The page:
With time I found the courage to admit my opposition to abortion. I believe that it cost me professionally, that I have lost some opportunities to write because of my pro-life paper trail. But I did what I could, and have now spoken on hundreds of college campuses about the feminist, secular argument against abortion. I have written a book on alternatives to abortion, and hundreds of articles on the injustice of abortion. I don’t think I’ve had any measurable impact. It’s still not cool to be pro-life. There’s a limited number of people who will take a stand on an unpopular cause, just because they believe it’s right. But it’s hard to think of any injustice more outrageous than violence against the most helpless human beings.

Meanwhile the numbers keep growing; in 2008 it passed the 50 million mark. Even in my most ardent pro-choice days I never dreamed the numbers would grow so high. I believe that future generations will judge us on this. It will eventually be impossible to deny that abortion is violence against the helpless. The kind of hatred leveled at slaveowners and Nazis will fall on us as well. The time to get on the right side of history is now.

By the way, they don’t use that injection abortion method that Dr. Selzer saw any more. The problem was that too often fetuses were born alive. Most were immediately suffocated or drowned, but it still caused a lot of problems. So that method was replaced with “dilation and evacuation”—the doctor reaches into the uterus with forceps and pulls the unborn apart, like pulling a drumstick off a turkey. But sometimes the ragged ends of the limbs would scratch the inside of the uterus, so “intact dilation and evacuation” was developed, in which the fetus is delivered alive, feet first, then the skull is punctured and drained. That method, also called “partial birth abortion,” caused a lot of controversy, so it’s back to the dismemberment method.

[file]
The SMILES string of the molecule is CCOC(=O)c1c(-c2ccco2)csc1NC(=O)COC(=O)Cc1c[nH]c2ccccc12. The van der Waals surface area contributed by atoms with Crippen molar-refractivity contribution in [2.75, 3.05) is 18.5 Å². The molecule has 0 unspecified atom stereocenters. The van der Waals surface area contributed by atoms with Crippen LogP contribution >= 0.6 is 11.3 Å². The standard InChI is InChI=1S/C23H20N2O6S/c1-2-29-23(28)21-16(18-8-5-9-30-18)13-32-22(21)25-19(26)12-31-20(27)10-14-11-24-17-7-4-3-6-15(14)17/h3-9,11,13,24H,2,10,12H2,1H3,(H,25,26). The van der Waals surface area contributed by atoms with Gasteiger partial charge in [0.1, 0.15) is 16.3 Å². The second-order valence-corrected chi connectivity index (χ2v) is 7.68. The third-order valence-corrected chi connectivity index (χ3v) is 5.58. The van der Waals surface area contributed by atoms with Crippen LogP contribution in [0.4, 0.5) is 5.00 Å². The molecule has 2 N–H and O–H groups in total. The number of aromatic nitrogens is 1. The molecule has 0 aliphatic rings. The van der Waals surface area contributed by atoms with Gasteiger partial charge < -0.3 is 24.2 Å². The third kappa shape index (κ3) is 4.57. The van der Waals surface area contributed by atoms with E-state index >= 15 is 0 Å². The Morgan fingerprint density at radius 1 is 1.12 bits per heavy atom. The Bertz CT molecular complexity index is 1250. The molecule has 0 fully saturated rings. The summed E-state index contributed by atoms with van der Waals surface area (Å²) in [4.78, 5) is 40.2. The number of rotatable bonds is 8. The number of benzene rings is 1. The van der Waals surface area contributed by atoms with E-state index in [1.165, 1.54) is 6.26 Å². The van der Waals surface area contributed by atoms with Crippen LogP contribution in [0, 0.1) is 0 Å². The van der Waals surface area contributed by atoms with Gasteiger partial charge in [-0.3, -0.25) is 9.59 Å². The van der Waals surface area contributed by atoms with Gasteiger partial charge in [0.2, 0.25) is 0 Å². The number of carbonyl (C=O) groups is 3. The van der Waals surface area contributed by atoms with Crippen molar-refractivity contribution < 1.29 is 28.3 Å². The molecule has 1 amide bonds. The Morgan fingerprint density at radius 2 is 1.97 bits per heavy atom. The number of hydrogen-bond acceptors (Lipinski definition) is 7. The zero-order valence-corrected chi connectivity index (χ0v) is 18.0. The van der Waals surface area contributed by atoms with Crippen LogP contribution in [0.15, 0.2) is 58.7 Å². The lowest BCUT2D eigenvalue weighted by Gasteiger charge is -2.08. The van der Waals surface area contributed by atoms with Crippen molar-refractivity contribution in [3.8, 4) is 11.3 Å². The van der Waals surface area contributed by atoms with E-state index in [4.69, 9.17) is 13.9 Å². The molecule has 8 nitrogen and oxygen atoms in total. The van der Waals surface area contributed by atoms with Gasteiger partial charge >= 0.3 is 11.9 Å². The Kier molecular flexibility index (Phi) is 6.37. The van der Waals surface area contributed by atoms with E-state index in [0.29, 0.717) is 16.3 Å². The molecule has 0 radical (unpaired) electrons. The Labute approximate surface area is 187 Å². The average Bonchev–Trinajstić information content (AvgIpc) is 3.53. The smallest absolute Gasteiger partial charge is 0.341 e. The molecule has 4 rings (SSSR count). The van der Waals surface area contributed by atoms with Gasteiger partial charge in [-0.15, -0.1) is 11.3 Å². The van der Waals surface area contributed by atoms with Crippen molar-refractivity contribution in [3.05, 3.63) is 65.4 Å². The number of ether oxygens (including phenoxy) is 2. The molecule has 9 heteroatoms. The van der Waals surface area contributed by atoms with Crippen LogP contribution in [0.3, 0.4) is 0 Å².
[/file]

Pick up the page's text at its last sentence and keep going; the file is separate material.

About Frederica Mathewes-Green

Frederica Mathewes-Green is a wide-ranging author who has published 10 books and 800 essays, in such diverse publications as the Washington Post, Christianity Today, Smithsonian, and the Wall Street Journal. She has been a regular commentator for National Public Radio (NPR), a columnist for the Religion News Service, Beliefnet.com, and Christianity Today, and a podcaster for Ancient Faith Radio. (She was also a consultant for Veggie Tales.) She has published 10 books, and has appeared as a speaker over 600 times, at places like Yale, Harvard, Princeton, Wellesley, Cornell, Calvin, Baylor, and Westmont, and received a Doctor of Letters (honorary) from King University. She has been interviewed over 700 times, on venues like PrimeTime Live, the 700 Club, NPR, PBS, Time, Newsweek, and the New York Times. She lives with her husband, the Rev. Gregory Mathewes-Green, in Johnson City, TN. Their three children are grown and married, and they have fourteen grandchildren.